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  1. #21

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    Has anyone used emachineshop.com for any work? The concept is intriguing and I will look at their software tomorrow. If they are reliable it could be a great resource.

    - Justin

  2. #22

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    Quote Originally Posted by epatsellis View Post
    Frey,
    there are many hobby CNC forums and no, it's not terribly hard to build a machine, if you have an interest in it, email me off forum and I can point you in a few directions...


    erie
    My problem is funding that project and finding time, as I have friends which will make things for me it's not high on my list. I'm usually in my shop covered with saw dust, making things for clients making money
    It's not the camera......

  3. #23
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    Quote Originally Posted by epatsellis View Post
    Steve,
    I shoot for a quarter to a half thou toothload max, if you believe machinists feed and speed tables, they want about 5x that.

    erie
    Hi:

    You can believe that, in Aluminum, on a rigid machine, with a rigid setup, with sharp tools, and with the horsepower. Most home machines lack the horsepower or rigidity to do that. The home machine I am building will almost do that, but not quite. The one at work will, and more up to about .010, but that takes 20 horsepower.

    Barry Young
    Young Camera Company
    Barry Young
    Young Camera Company

  4. #24
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    Quote Originally Posted by freygr View Post
    There is a Hobby Machinist Forum I believe. One of my friends has a CNC mill and a lathe which he did all the conversion including adding three axis scales and read outs. It's not all that costly.
    CNC Zone can be found at:

    cnczone.com

    There are LOTS of guys in there that would be interested.

    Barry Young
    Young Camera Company
    Barry Young
    Young Camera Company

  5. #25
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    Quote Originally Posted by freygr View Post
    One of my friends has a CNC mill and a lathe which he did all the conversion including adding three axis scales and read outs. It's not all that costly.
    I have more than 5 thousand dollars into mine, so far, where are these inexpensive machines? Are they made of fiberboard or steel?
    Barry Young
    Young Camera Company

  6. #26
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    Quote Originally Posted by epatsellis View Post
    Frey,
    there are many hobby CNC forums and no, it's not terribly hard to build a machine, if you have an interest in it, email me off forum and I can point you in a few directions...


    erie
    Really? Not hard?
    Barry Young
    Young Camera Company

  7. #27

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    Not terribly, it's the same game as anything else, choose any 2 of fast, cheap or precise.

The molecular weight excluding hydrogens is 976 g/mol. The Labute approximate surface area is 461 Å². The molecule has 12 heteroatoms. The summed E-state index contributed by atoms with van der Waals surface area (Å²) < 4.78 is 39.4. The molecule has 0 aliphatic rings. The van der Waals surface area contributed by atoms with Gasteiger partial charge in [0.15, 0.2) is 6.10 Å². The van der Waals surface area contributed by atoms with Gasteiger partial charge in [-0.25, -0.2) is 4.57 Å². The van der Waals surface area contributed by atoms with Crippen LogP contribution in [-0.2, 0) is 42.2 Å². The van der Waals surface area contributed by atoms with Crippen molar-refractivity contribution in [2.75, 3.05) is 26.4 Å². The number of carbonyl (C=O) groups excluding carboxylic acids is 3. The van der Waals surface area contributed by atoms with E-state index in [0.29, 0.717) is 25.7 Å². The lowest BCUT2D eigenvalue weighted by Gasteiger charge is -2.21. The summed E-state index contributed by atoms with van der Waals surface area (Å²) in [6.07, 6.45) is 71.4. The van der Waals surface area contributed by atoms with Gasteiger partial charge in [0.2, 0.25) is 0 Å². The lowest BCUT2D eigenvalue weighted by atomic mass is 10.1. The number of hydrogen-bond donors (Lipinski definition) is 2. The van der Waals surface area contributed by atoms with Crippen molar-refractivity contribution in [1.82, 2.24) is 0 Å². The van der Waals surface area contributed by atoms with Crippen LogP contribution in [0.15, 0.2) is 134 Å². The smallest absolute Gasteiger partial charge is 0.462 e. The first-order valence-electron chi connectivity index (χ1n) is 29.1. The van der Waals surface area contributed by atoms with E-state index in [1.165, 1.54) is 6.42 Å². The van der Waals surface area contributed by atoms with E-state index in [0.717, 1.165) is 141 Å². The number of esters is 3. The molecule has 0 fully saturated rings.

You can make a heck of a good machine with some extrusions from Techno Isel, servomotors, drives, and a couple of weeks work. Of course the choice of spindle is up to the builder, I have a Precise 1.75hp watercooled 40Krpm spindle that I use. I have sources for a 1.5 hp spindle that has a VFD built in, uses ER25 collets and costs about $1500.
    That's generally the lowest end spindle I'd reccomend off the shelf. With some mods, a 3 1/2 hp Porter Cable can work, with upgraded bearings, a better cooling system and balancing.


    erie

  8. #28
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    Quote Originally Posted by epatsellis View Post
    Not terribly, it's the same game as anything else, choose any 2 of fast, cheap or precise.

    You can make a heck of a good machine with some extrusions from Techno Isel, servomotors, drives, and a couple of weeks work. Of course the choice of spindle is up to the builder, I have a Precise 1.75hp watercooled 40Krpm spindle that I use. I have sources for a 1.5 hp spindle that has a VFD built in, uses ER25 collets and costs about $1500.
    That's generally the lowest end spindle I'd reccomend off the shelf. With some mods, a 3 1/2 hp Porter Cable can work, with upgraded bearings, a better cooling system and balancing.


    erie
    That would be aluminum though. There is a reason they make industrial machines from materials that aren't aluminum.
    Barry Young
    Young Camera Company

  9. #29

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    oh I don't know, alot of the gantry machines are Aluminum, I've done some hybrids, either epoxycrete/al or steel/modular al superstructures, depends on where your needs fall. 99% of my customers (signshops) don't need sub thou accuracy. Heck, some machinist I've talked to will actually admit (reluctantly) to the hollowness of the .0001 accuracy of their machines in non temp. controlled shops, w/o coolant fed tools, leadscrews, etc. I've worked on some big, big iron (Okuma, Makino) but in reality outside of heavy, production manufacturing is it really needed? Can you hold tenths without temperature control and aggresive tooling and workpiece cooling?
    (in my experience failure to account for coeff. of expansion errors swamp machine errors, by order of magnitudes)

    erie

  10. #30
    Mustafa Umut Sarac's Avatar
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    Think again that if your parts could be manufactured from plastics If you want to produce camera parts . I think you can draw your part with cad cam program and you can get small quantity rapid prototyping parts from plastic for example epoxy. Or you can order a rapid prototyping mold for to produce your parts with carbon graphite powder and epoxy blend.
    Rapid prototyping is fast and cheap.

    Best ,

    Mustafa Umut Sarac

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